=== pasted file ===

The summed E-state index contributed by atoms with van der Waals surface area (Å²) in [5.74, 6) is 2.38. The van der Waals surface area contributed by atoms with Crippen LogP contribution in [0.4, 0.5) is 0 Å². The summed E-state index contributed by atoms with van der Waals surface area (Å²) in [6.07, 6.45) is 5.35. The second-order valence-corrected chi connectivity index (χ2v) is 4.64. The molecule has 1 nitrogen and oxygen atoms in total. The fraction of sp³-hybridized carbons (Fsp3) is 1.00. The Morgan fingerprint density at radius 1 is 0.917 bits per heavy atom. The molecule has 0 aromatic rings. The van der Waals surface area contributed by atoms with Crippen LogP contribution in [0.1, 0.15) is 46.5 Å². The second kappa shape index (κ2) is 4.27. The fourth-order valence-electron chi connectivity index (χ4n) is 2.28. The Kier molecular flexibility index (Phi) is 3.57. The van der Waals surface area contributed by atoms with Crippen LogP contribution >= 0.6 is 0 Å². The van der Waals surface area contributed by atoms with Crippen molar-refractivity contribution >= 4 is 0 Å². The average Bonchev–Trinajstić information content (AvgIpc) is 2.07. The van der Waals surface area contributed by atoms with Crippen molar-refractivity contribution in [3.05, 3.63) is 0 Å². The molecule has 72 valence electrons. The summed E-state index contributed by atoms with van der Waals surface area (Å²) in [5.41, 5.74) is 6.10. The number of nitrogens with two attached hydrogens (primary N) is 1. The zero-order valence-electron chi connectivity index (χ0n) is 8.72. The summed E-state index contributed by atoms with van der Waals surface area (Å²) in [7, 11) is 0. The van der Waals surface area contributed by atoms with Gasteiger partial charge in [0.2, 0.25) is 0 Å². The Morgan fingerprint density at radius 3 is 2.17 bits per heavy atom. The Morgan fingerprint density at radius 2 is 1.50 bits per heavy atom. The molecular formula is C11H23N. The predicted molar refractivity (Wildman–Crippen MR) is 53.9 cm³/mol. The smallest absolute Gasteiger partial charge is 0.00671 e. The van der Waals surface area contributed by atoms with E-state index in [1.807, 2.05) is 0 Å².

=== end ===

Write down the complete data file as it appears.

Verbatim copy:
The summed E-state index contributed by atoms with van der Waals surface area (Å²) in [5.74, 6) is 2.38. The van der Waals surface area contributed by atoms with Crippen LogP contribution in [0.4, 0.5) is 0 Å². The summed E-state index contributed by atoms with van der Waals surface area (Å²) in [6.07, 6.45) is 5.35. The second-order valence-corrected chi connectivity index (χ2v) is 4.64. The molecule has 1 nitrogen and oxygen atoms in total. The fraction of sp³-hybridized carbons (Fsp3) is 1.00. The Morgan fingerprint density at radius 1 is 0.917 bits per heavy atom. The molecule has 0 aromatic rings. The van der Waals surface area contributed by atoms with Crippen LogP contribution in [0.1, 0.15) is 46.5 Å². The second kappa shape index (κ2) is 4.27. The fourth-order valence-electron chi connectivity index (χ4n) is 2.28. The Kier molecular flexibility index (Phi) is 3.57. The van der Waals surface area contributed by atoms with Crippen LogP contribution >= 0.6 is 0 Å². The van der Waals surface area contributed by atoms with Crippen molar-refractivity contribution >= 4 is 0 Å². The average Bonchev–Trinajstić information content (AvgIpc) is 2.07. The van der Waals surface area contributed by atoms with Crippen molar-refractivity contribution in [3.05, 3.63) is 0 Å². The molecule has 72 valence electrons. The summed E-state index contributed by atoms with van der Waals surface area (Å²) in [5.41, 5.74) is 6.10. The number of nitrogens with two attached hydrogens (primary N) is 1. The zero-order valence-electron chi connectivity index (χ0n) is 8.72. The summed E-state index contributed by atoms with van der Waals surface area (Å²) in [7, 11) is 0. The van der Waals surface area contributed by atoms with Gasteiger partial charge in [0.2, 0.25) is 0 Å². The Morgan fingerprint density at radius 3 is 2.17 bits per heavy atom. The Morgan fingerprint density at radius 2 is 1.50 bits per heavy atom. The molecular formula is C11H23N. The predicted molar refractivity (Wildman–Crippen MR) is 53.9 cm³/mol. The smallest absolute Gasteiger partial charge is 0.00671 e. The van der Waals surface area contributed by atoms with E-state index in [1.807, 2.05) is 0 Å².